Osong Public Health and Research Perspectives 2017; 8(5): 293-294  https://doi.org/10.24171/j.phrp.2017.8.5.01
Not One for All
Hae-Wol Choa,b, and Chaeshin Chuc
aEditor-in-Chief, Osong Public Health and Research Perspectives, Korea Centers for Disease Control and Prevention, Cheongju, Korea, bProfessor Emeritus, College of Medicine, Eulji University, Daejeon, Korea, cManaging Editor, Osong Public Health and Research Perspectives, Korea Centers for Disease Control and Prevention, Cheongju, Korea
Correspondence to: Hae-Wol Cho, E-mail: hwcho@eulji.ac.kr. Chaeshin Chu, E-mail: cchu@cdc.go.kr
Published online: October 31, 2017.
© Korea Centers for Disease Control & Prevention. All rights reserved.

This is an open access article under the CC BYNC-ND license (http://creativecommons.org/licenses/by-nc-nd/4.0/).
Body

Ensuring access to health care based on needs is to actually improve health rather than ability to pay, according to the World Health Report 2000 by the World Health Organization [1]. Improvement of economy, healthcare environment and medical technology seems to satisfy the desire for a healthier life. However, as health is a personal attribute and sometimes determined socially, not all people have the benefits of health equally. To the extent that region influences the life chances of individuals, regional social and economic characteristics may be related to individual health [2]. Unmet medical need refers to medical care necessities that are not satisfied. This includes cases in which the subject wants medical service, but does not receive such services. It also includes medical services that a medical professional judged necessary but which the subject does not received [3]. Unmet medical need is sometimes used as an indicator of problems of access to medical services [4]. Health disparities include differences between the most advantaged groups in a given category, not only between the best- and worst-off groups [5].

A growing body of literature has been using unmet medical needs, a subjective survey measure, to find inequity in healthcare [6]. Han et al. [7] reported that the lower income level is closely related to unmet medical needs. Kim et al. [8] reported that those residing outside the capital had a higher likelihood of experiencing unmet need. Craske et al. [9] studied perceived unmet need among patients with panic disorder. However, these studies mainly analyzed specific age groups, and diseases. There is a lack of research, on the unmet medical needs and regional disparity using the nationwide data. Therefore, it is necessary to study the factors influencing unmet medical need, which has a critical impact on the accessibility and equity of healthcare utilization.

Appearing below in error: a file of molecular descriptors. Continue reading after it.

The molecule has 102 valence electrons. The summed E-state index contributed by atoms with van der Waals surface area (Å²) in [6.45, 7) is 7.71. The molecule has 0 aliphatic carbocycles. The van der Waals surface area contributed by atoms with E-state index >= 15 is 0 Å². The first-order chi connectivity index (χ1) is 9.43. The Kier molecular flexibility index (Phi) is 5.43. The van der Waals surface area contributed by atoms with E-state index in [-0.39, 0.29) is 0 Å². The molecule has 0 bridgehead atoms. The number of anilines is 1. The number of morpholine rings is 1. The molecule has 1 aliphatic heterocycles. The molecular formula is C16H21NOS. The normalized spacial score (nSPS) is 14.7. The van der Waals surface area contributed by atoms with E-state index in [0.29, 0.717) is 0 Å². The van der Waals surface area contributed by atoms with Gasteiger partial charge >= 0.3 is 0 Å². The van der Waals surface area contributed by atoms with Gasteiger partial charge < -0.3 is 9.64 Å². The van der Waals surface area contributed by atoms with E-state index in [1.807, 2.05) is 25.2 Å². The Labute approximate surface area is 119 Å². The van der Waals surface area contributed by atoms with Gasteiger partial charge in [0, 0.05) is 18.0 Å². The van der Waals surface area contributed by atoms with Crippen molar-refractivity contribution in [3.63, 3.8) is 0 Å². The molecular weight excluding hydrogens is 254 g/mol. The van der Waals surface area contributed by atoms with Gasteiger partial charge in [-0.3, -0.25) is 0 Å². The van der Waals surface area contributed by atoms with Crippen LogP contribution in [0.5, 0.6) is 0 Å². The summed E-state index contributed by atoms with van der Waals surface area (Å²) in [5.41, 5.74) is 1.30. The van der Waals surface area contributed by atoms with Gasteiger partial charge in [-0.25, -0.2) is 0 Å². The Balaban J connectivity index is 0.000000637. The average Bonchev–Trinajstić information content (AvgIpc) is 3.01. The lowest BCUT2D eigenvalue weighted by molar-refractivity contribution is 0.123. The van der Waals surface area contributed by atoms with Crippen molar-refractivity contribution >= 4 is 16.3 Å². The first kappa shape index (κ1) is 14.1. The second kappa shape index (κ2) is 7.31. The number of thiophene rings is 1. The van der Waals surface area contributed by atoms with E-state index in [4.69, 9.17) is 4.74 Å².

In the current issue of Osong Public Health and Research Perspectives, a study aims to determine the factors affecting on unmet medical need, and the differences of regional unmet medical needs [10].

The author utilized the data from the 6th (2015) Korea National Health and Nutrition Examination Survey (KNHANES) and 4,946 health survey respondents who included medical utilization and health behavior were selected as the subjects of this study. The author found that there was a statistically significant difference in the experience rate of unmet medical needs by region. The independent variables affecting unmet medical needs were sex, age, education, region, household income, insurance type, smoking status, self-reported health status, and stress awareness. Female, lower education level, rural residents, lowest household income, poor self-reported health status, and often stress awareness increase unmet medical need probability.

The author has suggested that different policy and approach should be considered for each risk population to address the basic cause of unmet medical need. This study needs to be followed by further research, including medical expenses with relevant variables.

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